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Getting interesting times into perspective

By Tony Negline.

This article may be out of date.

15th October 2008

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"May you live in interesting times," is said to be the first of three Chinese curses of increasing severity, which according to the online encyclopedia Wikipedia has slipped into popular usage.

Some investors will believe that this curse has been visited on us as we pass through these strange and forbidding financial markets.  No doubt a goodly portion of these have fled to what they see as safer ground.

One lady familiar with my line of work said to me last week, "I'm too nervous to open the recent letter from my super fund showing my account balance."

A few years ago Paul Johnson said that committed married couples going through a rough patch patiently wait for better days.  Based on recent research of small super fund trustees it would appear that they too are displaying a similar level of stoicism.  They're taking their losses on the chin and are waiting for the markets to turnaround and, more importantly, they are not panicking.

It is always dangerous to talk about past investment performances as if they were sure to be repeated.  Nevertheless it sometimes helps in putting some of the recent market volatility into perspective.

For example, $100,000 invested in the All Ordinaries ASX 200 in March 1982 would have been worth over $1.46 million at the end of October 2007.  By the end of September 2008 it had fallen to $1 million.  The value of these investments is now equivalent to that last seen in late 2005.

At the time of writing our investment had fallen to $933,000 or values last seen in mid-2005.  An additional fall of 10% would see prices below late 2004 prices and the value of our investment would be about $800,000.

Since March '82 total dividend payments from these share investments would have been over $580,000 before any tax issues such as franking credits are taken into account.  The average income return has been about 4% (before franking) per annum.

Our 26 and a half year investment period covers sharemarket booms (1987, 1995 – 2000, 2003 – 2007), busts (1987, 1994, 2001/02 and 2007/08) and periods of sideways movements.

It's always good to compare these investments on a level playing field using consumer inflation figures.  The $100,000 invested in March '82 would now have purchasing power of about $300,000.

The sharemarket would have to fall to values last seen in 1992 for our investment to be worth only $300,000.

Whilst these numbers might give some proof that 'time in the market' is a sounder strategy than 'timing the market' it doesn't take into account some of the other important factors that small super fund trustees have to think about when framing an investment strategy.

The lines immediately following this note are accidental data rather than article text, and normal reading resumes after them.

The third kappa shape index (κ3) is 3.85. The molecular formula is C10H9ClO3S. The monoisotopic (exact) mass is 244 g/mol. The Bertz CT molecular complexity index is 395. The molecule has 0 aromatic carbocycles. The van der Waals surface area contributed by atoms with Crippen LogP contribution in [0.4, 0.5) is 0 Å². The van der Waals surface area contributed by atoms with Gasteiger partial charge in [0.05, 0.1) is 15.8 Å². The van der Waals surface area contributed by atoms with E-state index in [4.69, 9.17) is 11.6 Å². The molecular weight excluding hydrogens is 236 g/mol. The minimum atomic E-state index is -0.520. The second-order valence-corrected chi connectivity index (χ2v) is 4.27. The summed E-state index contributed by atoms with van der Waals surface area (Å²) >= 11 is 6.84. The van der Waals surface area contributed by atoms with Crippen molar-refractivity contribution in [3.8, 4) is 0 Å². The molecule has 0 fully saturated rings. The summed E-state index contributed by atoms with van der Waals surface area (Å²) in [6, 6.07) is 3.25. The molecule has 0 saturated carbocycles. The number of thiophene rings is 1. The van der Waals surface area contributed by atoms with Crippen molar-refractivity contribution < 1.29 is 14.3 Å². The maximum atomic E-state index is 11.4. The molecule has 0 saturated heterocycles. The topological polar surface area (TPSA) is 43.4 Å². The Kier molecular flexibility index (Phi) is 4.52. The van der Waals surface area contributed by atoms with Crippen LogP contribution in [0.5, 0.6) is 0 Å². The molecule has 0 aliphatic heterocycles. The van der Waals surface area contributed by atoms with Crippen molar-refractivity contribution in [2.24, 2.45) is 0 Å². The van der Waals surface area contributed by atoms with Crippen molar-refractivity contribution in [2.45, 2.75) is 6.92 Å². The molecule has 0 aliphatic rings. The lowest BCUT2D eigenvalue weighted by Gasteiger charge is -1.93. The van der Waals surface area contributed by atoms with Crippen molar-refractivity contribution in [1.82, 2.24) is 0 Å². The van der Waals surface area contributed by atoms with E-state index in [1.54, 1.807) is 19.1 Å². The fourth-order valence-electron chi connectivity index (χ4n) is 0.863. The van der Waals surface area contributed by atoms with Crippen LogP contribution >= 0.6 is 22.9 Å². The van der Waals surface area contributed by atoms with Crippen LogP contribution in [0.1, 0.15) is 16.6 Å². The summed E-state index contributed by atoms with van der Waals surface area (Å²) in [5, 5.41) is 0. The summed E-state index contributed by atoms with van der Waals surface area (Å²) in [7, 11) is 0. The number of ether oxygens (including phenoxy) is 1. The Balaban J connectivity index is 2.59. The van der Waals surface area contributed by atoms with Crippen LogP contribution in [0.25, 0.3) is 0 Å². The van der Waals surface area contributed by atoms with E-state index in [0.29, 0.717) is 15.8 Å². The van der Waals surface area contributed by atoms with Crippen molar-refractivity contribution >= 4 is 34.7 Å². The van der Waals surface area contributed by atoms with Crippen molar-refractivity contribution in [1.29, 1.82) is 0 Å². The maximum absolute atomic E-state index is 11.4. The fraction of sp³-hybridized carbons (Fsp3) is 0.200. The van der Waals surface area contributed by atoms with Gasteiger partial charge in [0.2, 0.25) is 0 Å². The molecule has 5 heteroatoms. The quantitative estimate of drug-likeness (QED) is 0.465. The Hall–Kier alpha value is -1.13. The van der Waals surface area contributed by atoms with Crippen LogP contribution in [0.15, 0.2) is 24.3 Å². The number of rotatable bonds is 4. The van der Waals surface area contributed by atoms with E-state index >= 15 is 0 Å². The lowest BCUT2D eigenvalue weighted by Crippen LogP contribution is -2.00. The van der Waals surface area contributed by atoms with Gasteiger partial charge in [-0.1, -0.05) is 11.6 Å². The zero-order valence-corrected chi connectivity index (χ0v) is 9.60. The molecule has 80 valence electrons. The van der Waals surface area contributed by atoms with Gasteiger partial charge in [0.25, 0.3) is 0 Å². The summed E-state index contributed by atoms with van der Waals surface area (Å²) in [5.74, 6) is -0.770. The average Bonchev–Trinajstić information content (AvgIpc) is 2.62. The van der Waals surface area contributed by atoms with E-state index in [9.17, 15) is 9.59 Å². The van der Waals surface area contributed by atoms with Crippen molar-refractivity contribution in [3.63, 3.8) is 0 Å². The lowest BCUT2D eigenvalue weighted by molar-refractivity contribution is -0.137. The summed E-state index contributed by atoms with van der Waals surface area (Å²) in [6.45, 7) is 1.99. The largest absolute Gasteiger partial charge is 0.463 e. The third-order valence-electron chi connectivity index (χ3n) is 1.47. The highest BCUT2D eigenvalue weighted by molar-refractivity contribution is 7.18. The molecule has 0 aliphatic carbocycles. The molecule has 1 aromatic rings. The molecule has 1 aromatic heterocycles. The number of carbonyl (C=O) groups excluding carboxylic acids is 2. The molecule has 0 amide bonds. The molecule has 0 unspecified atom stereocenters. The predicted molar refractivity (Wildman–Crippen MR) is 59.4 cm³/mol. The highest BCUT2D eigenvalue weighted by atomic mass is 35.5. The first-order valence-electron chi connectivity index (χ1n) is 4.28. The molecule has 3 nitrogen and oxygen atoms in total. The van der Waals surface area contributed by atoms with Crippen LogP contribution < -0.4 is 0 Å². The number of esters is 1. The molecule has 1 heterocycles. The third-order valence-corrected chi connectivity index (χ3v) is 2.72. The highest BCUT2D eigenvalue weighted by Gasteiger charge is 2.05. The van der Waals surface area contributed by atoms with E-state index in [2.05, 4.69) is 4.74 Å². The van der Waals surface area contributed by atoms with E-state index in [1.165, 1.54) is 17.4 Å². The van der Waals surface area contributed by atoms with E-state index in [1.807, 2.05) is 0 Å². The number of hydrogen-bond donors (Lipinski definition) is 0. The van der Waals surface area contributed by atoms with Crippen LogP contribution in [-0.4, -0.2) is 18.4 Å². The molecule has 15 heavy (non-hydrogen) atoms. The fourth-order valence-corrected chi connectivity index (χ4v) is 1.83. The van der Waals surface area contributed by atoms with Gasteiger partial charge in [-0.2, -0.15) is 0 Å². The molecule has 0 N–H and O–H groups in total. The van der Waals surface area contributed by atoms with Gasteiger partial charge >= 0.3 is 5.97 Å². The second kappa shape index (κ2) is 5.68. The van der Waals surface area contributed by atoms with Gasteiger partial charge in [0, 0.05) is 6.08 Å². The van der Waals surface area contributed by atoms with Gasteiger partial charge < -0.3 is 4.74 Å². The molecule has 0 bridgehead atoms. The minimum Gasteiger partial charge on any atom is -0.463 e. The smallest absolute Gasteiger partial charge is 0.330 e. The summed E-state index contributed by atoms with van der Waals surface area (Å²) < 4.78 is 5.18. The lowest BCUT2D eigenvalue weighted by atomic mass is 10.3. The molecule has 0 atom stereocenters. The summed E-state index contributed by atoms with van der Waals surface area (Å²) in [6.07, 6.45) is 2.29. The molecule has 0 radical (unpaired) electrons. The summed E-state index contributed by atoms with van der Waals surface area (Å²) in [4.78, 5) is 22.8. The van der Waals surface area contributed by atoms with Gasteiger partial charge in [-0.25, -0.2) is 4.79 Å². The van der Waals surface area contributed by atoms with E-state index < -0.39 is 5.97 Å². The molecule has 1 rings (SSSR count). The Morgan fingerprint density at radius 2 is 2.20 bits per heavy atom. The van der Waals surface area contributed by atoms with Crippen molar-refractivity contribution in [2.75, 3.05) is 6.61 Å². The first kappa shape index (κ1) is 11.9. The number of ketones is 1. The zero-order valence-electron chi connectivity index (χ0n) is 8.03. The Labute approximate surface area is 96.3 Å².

Roger Lowenstein wrote in his forward to Edwin Lefèvre's book "Reminiscences of a Stock Operator" that "speculators buy the trend; investors are in for the long haul … one reason people lose money today is that they have lost sight of this distinction; they profess to have the long-term in mind and yet cannot resist following where the hot money has led".

Some super funds – especially those paying pensions – will need to carefully balance their income paying investments and their capital growth investments because better income returns tend to mean lower capital returns.

Trustees also have to consider the risk of each investment type?  The 30% drop in the Australian sharemarket since November 2007 has brought into clear focus that super fund trustees can loose their beneficiaries quite a lot of money especially if those assets have to be liquidated at a market low-point to pay a benefit.

For example suppose our investment above was all being used to pay a pension for someone aged at least 65 but under 75.  In June '07 the account balance would have been $1.35m and pension payments would have to be at least $67,500.

Because of franking credits the level of income into the fund would probably have been roughly this number.

By June 2008 the account balance would have been $1.12m meaning income payments must be at least $56,000.  Is the fund member ready to accept a drop of at least thirty percent of their pension income payments?

If not then the super fund trustee will have to make a decision about which assets should be sold to make some of the pension payments.  Not a particularly palatable situation in the current market.

Some super fund trustees are using the recent market turmoil to sell assets and buy back into those same assets at a better price.  For example suppose a fund bought BHP shares a few years ago at $20.  The super fund trustees like BHP and intend to be long-term holders of the stock.  The trustee might decide to sell their shares at the current market price (let's say $30 per share) and book a taxable profit of about $6 per share.  With the net proceeds they buy back into BHP at $30 per share.  This now gives them a higher acquisition price when they come to finally sell the shares.

This was a popular and useful strategy but because of information released by the tax office about "wash sales" in March is not allowed.  In any event because capital gains for assets purchased after September 1999 is worked out using the "two-thirds reduction" methodology no longer has the same benefit in many cases.

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